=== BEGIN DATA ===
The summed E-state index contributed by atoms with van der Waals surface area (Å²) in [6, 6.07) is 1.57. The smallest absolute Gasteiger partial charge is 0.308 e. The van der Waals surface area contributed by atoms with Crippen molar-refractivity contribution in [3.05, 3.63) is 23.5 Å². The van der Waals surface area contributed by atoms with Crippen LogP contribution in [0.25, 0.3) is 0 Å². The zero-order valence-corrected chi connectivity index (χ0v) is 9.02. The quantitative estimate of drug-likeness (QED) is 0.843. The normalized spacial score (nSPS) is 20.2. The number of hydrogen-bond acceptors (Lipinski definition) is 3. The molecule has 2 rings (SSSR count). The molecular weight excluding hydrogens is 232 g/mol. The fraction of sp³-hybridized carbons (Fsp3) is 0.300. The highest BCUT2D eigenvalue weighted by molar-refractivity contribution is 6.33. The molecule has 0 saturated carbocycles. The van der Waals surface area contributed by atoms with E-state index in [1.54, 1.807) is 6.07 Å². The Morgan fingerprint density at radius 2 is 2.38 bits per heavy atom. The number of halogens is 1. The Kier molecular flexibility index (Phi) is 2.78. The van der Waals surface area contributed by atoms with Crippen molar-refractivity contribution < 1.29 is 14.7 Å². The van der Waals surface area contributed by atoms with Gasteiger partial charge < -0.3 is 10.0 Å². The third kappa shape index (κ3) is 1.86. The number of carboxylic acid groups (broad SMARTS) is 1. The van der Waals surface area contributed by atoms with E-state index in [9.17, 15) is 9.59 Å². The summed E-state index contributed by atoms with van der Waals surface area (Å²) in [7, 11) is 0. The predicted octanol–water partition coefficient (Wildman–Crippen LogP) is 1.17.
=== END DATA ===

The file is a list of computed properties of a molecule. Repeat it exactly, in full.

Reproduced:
The summed E-state index contributed by atoms with van der Waals surface area (Å²) in [6, 6.07) is 1.57. The smallest absolute Gasteiger partial charge is 0.308 e. The van der Waals surface area contributed by atoms with Crippen molar-refractivity contribution in [3.05, 3.63) is 23.5 Å². The van der Waals surface area contributed by atoms with Crippen LogP contribution in [0.25, 0.3) is 0 Å². The zero-order valence-corrected chi connectivity index (χ0v) is 9.02. The quantitative estimate of drug-likeness (QED) is 0.843. The normalized spacial score (nSPS) is 20.2. The number of hydrogen-bond acceptors (Lipinski definition) is 3. The molecule has 2 rings (SSSR count). The molecular weight excluding hydrogens is 232 g/mol. The fraction of sp³-hybridized carbons (Fsp3) is 0.300. The highest BCUT2D eigenvalue weighted by molar-refractivity contribution is 6.33. The molecule has 0 saturated carbocycles. The van der Waals surface area contributed by atoms with E-state index in [1.54, 1.807) is 6.07 Å². The Morgan fingerprint density at radius 2 is 2.38 bits per heavy atom. The number of halogens is 1. The Kier molecular flexibility index (Phi) is 2.78. The van der Waals surface area contributed by atoms with Crippen molar-refractivity contribution < 1.29 is 14.7 Å². The van der Waals surface area contributed by atoms with Gasteiger partial charge < -0.3 is 10.0 Å². The third kappa shape index (κ3) is 1.86. The number of carboxylic acid groups (broad SMARTS) is 1. The van der Waals surface area contributed by atoms with E-state index in [9.17, 15) is 9.59 Å². The summed E-state index contributed by atoms with van der Waals surface area (Å²) in [7, 11) is 0. The predicted octanol–water partition coefficient (Wildman–Crippen LogP) is 1.17.